- Never leave memory cards with sessions on them or other gear in your car unattended. I hear stories ALL THE TIME of client images lost forever because a photographer’s car got broken into.
Need ideas on how to organize pictures? Learn 4 workflows for photographers here!
What is the best way to store images?
Okay, now that I’ve given you the highlights on safe memory card use, it’s time to talk long-term photo storage. You have a few different options, including CDs, memory cards, flash drives, computer hard drives, external drives or online storage.
CDs, DVDs, BluRay, etc.
CDs, DVDs, BluRay are all types of optical photo storage. These are a relatively inexpensive way to store files and are easy to create. But they don’t hold much when it comes to RAW files. A CD can store about 700 MB of data, a DVD stores about 4.74 GB and a BluRay stores about 25 GB on a single layer. Just my RAW files from my Nikon D750 for a recent 45-minute family session take up about 8.62 GB of space. That means I would need one BluRay disc for every client session I shoot. You can see how optical storage discs will start to add up pretty quickly. They take up a lot of room to be properly stored and they are easily damaged. And the technology is quickly becoming outdated. It might be hard to find a drive to support the medium in the future (anyone remember ZIP drives? No? That’s my point!).
Memory cards and flash drives
Memory cards and flash drives are compact and convenient. They work great for temporarily storing or transporting files. But these aren’t really a viable long-term storage solution. First, these drives are more expensive to purchase per GB. For example, a high-end 32 GB memory card costs about $.41 per GB of storage. A 64GB flash drive costs about $.17 per GB of storage. A 1 TB external hard drive costs about $.04 per GB of storage.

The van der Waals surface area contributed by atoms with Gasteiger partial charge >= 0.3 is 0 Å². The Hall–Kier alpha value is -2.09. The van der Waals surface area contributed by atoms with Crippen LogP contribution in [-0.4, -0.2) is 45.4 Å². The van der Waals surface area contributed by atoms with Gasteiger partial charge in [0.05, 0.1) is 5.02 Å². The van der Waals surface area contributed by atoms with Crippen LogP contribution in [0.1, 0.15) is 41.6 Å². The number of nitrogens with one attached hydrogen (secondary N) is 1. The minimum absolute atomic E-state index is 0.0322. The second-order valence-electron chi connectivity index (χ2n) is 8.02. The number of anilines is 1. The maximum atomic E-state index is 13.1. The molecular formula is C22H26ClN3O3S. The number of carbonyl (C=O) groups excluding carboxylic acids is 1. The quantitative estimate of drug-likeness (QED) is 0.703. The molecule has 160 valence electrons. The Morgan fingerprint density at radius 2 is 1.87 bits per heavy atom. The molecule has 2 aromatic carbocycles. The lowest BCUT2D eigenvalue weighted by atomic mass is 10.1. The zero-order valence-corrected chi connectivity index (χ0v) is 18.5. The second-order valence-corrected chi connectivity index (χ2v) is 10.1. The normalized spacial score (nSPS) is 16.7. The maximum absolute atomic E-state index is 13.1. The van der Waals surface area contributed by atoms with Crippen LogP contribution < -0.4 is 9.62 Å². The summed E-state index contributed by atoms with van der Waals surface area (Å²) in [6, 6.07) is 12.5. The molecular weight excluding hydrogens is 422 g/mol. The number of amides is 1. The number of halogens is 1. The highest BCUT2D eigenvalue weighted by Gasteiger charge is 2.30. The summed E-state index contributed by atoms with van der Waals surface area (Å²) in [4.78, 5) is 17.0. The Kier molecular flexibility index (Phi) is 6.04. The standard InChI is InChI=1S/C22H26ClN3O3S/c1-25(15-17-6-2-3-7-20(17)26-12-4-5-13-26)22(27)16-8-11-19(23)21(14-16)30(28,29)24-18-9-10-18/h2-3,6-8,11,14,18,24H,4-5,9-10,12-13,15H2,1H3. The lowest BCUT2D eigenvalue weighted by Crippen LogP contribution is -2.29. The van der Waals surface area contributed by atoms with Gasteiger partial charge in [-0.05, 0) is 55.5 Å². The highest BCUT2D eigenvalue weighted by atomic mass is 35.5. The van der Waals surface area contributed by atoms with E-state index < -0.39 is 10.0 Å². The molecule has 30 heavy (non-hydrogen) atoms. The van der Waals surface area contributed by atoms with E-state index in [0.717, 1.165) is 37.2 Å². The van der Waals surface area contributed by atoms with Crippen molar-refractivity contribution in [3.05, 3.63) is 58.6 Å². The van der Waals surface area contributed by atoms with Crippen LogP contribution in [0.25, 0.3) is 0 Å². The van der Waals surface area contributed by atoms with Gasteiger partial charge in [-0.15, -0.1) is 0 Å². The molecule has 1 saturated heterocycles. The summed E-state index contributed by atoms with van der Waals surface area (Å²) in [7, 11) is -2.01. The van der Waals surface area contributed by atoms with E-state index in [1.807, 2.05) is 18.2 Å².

Memory cards and flash drives are also easily lost, mixed up or written over. And flash storage degrades over time. These devices simply weren’t made to be a long-term storage solution.
Computer-based hard drives (internal) or drives that attach via a cable to your computer (external) are magnetic storage. Magnetic storage is very stable and can hold huge amounts of data, making it the most cost-effective solution. And it’s a lot harder to misplace or lose a laptop than it is a stamp-sized SD card. But they too can be stolen or damaged. Drives can not only physically fail, but they are susceptible to viruses and malware.
Internal drives tend to be faster. But they can be more difficult to upgrade or expand than an external drive. Should you experience a separate problem with your computer, you lose access to those files as long as your computer itself is down. And at some point in time, you will want to upgrade your computer, requiring you to transfer files to a new machine.
External drives, on the other hand, are easily replaced either due to wear or lack of storage. And they can be portable. But with portability comes vulnerability. It’s harder to drop and destroy a drive that never leaves the confines of your desk.
Solid state drives (SSD) work like a memory card, where there are no moving parts. They are usually quieter, fast and more stable than HDD (Hard Disk Drives). SSDs are more expensive, though, for a similarly sized drive.
Want to speed up your editing? A faster drive isn’t always the answer. See our 6 Rules for Faster Photo Editing!